Kelly Sue DeConnick is blowing up. The second issue of her new series, Captain Marvel hits stands today (it’s really, really good, BTW), and she and artist Dexter Soy have received a lot of praise for the book. We had the chance to sit down for an interview with Kelly Sue about her first writing gig, the best part of making comics, and her advice to aspiring creators.
TFAW.com: What are your earliest memories of comics? What was the first comic you read?
Kelly Sue DeConnick: You know, it breaks my heart that I don’t remember that. That’s a question I get a lot and I know many people can remember their first comics; I can’t. They were just always around. I grew up in large part on military bases. My father was in the Air Force and comics are a big part of (or at least were in the ’70s) base culture. Everyone read them, everyone trades them at swap meets. It’s just a thing.
There are a few early ones that I remember particularly well. There was one — a Christian comic of some sort, I think it was Al Green — that my grandmother picked up for me at a gas station on a road trip. I remember that one particularly well because that summer with my grandmother, I didn’t have access to very many, I just had a couple comics. So I read that one over and over again, and I started taking it apart — literally cutting the panels apart, sort of rearranging things . . . I tried to copy panels as well. Although I’m not, how you say, a good artist.
TFAW.com: What inspired you to become a writer, and when did you first begin to explore that creative outlet?
DeConnick: Spite, probably? I have a theater degree and was trained as an actor. I have a single ugly breakup in my lifetime, and that was with a writer, and I suspect on some subconscious level I decided, “Oh yeah? I’ll show you.”
TFAW.com: How did you break into the comics industry?
DeConnick: Have I broken into the comics industry? This is one of those things . . . I feel like I’ve broken in over and over again. I feel like every gig is a new “breaking in” story.
My first work in comics was writing reviews of comics with Warren Ellis on ARTBOMB.net, and then I moved on to writing the English adaptations of Japanese and Korean comics for TokyoPop and Viz, and I did that for a number of years. And then Steve Niles gave me the opportunity to co-write 30 Days of Night: Eben & Stella with him, so that was my first multi-issue original comic.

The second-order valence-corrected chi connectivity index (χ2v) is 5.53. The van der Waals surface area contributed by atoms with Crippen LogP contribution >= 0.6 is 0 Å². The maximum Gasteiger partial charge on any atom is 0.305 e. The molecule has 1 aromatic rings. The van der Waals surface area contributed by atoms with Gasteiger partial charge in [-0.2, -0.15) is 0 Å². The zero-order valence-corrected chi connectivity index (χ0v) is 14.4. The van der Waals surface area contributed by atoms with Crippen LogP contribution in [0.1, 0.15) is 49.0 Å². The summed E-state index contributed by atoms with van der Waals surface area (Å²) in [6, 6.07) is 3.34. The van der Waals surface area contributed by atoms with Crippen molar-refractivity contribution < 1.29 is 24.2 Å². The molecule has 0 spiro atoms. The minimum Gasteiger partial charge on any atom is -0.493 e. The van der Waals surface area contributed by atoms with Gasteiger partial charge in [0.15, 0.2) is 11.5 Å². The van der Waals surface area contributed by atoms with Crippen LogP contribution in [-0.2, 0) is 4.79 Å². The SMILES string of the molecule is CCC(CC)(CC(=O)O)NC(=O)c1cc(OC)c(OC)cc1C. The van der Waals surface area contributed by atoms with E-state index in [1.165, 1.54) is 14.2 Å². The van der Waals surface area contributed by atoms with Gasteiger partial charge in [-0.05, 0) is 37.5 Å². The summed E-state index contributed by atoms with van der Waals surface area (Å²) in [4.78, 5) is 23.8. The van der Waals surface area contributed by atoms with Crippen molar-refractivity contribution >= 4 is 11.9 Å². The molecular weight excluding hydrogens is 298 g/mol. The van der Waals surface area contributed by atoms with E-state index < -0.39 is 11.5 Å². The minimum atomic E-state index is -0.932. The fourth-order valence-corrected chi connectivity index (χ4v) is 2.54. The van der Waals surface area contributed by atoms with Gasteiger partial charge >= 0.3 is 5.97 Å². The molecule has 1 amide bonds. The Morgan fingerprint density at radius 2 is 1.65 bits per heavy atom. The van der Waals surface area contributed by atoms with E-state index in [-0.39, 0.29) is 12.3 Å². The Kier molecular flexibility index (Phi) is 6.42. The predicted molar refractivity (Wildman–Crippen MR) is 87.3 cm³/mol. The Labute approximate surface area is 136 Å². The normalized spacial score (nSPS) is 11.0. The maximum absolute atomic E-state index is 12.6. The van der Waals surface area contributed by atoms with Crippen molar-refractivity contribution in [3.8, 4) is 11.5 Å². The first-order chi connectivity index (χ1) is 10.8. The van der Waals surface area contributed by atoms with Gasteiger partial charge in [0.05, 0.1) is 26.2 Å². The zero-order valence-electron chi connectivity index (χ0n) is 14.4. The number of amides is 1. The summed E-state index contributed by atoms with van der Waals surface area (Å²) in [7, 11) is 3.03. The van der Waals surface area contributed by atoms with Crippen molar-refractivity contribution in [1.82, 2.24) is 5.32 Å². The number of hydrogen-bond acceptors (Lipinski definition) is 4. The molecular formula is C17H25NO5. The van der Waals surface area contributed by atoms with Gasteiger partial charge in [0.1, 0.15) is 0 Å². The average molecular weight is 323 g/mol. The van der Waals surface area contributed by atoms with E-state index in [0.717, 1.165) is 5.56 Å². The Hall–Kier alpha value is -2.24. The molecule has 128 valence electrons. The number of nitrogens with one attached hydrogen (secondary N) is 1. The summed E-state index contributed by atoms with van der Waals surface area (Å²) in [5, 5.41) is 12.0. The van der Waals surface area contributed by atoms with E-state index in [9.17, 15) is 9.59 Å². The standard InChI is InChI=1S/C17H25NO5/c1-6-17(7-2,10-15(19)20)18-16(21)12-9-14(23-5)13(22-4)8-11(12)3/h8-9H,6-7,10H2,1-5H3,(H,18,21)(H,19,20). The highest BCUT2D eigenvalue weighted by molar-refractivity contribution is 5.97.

I got to work for Marvel as part of the “Women of Marvel” initiative of 2010.
With the exception of anthologies, it has been entirely work-for-hire thus far. I’ll have my first creator-owned book out from Image next year. Everything is a new breaking-into-comics experience.
DeConnick: The story of that book is really a story of the fan base for Carol Danvers, I think. That has been my good fortune. I got very lucky. I started talking to Steve Wacker at Marvel (my editor on Osborne: Evil Incarcerated) about a Ms. Marvel series back in . . . well, I opened a file for Ms. Marvel in 2010, so we’d been talking for quite some time. The timing wasn’t right for it, but Steve really championed that book — and me. He is a large part of the success of that book. We’re only one issue in, but I’ve been told our launch numbers were better than expected and the outpouring of support from the fan base is absolutely the reason for that. Really, if we had to stop now, I would feel like it was a victory — that someone else would pick up Carol’s torch for her in short order.
TFAW.com: How has your experience been as a female creator in the comics industry?